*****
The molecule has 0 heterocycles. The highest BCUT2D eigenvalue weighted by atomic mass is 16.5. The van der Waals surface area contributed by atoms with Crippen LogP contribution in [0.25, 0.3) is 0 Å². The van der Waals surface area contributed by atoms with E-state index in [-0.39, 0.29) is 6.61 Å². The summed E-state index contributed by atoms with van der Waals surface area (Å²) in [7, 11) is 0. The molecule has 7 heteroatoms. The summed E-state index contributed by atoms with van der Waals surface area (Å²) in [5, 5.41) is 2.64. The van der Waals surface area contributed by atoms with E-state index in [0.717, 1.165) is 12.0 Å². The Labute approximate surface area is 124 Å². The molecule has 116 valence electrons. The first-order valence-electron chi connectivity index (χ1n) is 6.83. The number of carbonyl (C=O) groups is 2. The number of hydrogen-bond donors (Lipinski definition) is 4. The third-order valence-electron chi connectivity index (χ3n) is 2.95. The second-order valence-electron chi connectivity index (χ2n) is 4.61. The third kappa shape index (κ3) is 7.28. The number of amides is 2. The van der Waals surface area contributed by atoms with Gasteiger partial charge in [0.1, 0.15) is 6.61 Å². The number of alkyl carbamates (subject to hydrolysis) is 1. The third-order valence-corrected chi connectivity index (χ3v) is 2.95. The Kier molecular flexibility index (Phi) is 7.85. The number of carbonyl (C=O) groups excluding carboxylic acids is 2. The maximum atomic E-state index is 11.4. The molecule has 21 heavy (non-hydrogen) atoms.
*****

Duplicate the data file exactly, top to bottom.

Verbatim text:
The molecule has 0 heterocycles. The highest BCUT2D eigenvalue weighted by atomic mass is 16.5. The van der Waals surface area contributed by atoms with Crippen LogP contribution in [0.25, 0.3) is 0 Å². The van der Waals surface area contributed by atoms with E-state index in [-0.39, 0.29) is 6.61 Å². The summed E-state index contributed by atoms with van der Waals surface area (Å²) in [7, 11) is 0. The molecule has 7 heteroatoms. The summed E-state index contributed by atoms with van der Waals surface area (Å²) in [5, 5.41) is 2.64. The van der Waals surface area contributed by atoms with E-state index in [0.717, 1.165) is 12.0 Å². The Labute approximate surface area is 124 Å². The molecule has 116 valence electrons. The first-order valence-electron chi connectivity index (χ1n) is 6.83. The number of carbonyl (C=O) groups is 2. The number of hydrogen-bond donors (Lipinski definition) is 4. The third-order valence-electron chi connectivity index (χ3n) is 2.95. The second-order valence-electron chi connectivity index (χ2n) is 4.61. The third kappa shape index (κ3) is 7.28. The number of amides is 2. The van der Waals surface area contributed by atoms with Gasteiger partial charge in [0.1, 0.15) is 6.61 Å². The number of alkyl carbamates (subject to hydrolysis) is 1. The third-order valence-corrected chi connectivity index (χ3v) is 2.95. The Kier molecular flexibility index (Phi) is 7.85. The number of carbonyl (C=O) groups excluding carboxylic acids is 2. The maximum atomic E-state index is 11.4. The molecule has 21 heavy (non-hydrogen) atoms.